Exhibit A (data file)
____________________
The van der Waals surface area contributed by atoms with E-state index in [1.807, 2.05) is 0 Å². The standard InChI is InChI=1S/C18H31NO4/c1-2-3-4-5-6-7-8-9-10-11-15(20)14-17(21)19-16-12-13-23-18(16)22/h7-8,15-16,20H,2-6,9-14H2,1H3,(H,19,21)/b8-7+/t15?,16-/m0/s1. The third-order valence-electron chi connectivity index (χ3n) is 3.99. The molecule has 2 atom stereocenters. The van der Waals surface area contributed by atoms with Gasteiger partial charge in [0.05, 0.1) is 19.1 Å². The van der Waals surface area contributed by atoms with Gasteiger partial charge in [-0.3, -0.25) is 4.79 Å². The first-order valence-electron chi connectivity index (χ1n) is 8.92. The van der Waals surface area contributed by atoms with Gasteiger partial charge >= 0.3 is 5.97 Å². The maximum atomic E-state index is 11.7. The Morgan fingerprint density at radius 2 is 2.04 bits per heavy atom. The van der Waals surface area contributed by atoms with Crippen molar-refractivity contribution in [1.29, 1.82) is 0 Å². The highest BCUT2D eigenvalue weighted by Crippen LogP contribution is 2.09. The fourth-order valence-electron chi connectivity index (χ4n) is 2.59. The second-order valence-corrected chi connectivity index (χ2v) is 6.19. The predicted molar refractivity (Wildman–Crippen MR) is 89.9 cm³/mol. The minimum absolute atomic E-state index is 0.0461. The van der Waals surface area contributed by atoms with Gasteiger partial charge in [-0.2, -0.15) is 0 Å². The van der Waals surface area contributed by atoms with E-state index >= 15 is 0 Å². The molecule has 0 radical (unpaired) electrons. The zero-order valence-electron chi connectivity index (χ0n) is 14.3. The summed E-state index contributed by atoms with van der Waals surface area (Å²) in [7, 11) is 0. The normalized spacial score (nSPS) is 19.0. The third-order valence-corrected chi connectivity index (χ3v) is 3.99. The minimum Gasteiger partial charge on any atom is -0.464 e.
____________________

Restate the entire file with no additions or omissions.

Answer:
The van der Waals surface area contributed by atoms with E-state index in [1.807, 2.05) is 0 Å². The standard InChI is InChI=1S/C18H31NO4/c1-2-3-4-5-6-7-8-9-10-11-15(20)14-17(21)19-16-12-13-23-18(16)22/h7-8,15-16,20H,2-6,9-14H2,1H3,(H,19,21)/b8-7+/t15?,16-/m0/s1. The third-order valence-electron chi connectivity index (χ3n) is 3.99. The molecule has 2 atom stereocenters. The van der Waals surface area contributed by atoms with Gasteiger partial charge in [0.05, 0.1) is 19.1 Å². The van der Waals surface area contributed by atoms with Gasteiger partial charge in [-0.3, -0.25) is 4.79 Å². The first-order valence-electron chi connectivity index (χ1n) is 8.92. The van der Waals surface area contributed by atoms with Gasteiger partial charge >= 0.3 is 5.97 Å². The maximum atomic E-state index is 11.7. The Morgan fingerprint density at radius 2 is 2.04 bits per heavy atom. The van der Waals surface area contributed by atoms with Crippen molar-refractivity contribution in [1.29, 1.82) is 0 Å². The highest BCUT2D eigenvalue weighted by Crippen LogP contribution is 2.09. The fourth-order valence-electron chi connectivity index (χ4n) is 2.59. The second-order valence-corrected chi connectivity index (χ2v) is 6.19. The predicted molar refractivity (Wildman–Crippen MR) is 89.9 cm³/mol. The minimum absolute atomic E-state index is 0.0461. The van der Waals surface area contributed by atoms with Gasteiger partial charge in [-0.2, -0.15) is 0 Å². The van der Waals surface area contributed by atoms with E-state index >= 15 is 0 Å². The molecule has 0 radical (unpaired) electrons. The zero-order valence-electron chi connectivity index (χ0n) is 14.3. The summed E-state index contributed by atoms with van der Waals surface area (Å²) in [7, 11) is 0. The normalized spacial score (nSPS) is 19.0. The third-order valence-corrected chi connectivity index (χ3v) is 3.99. The minimum Gasteiger partial charge on any atom is -0.464 e.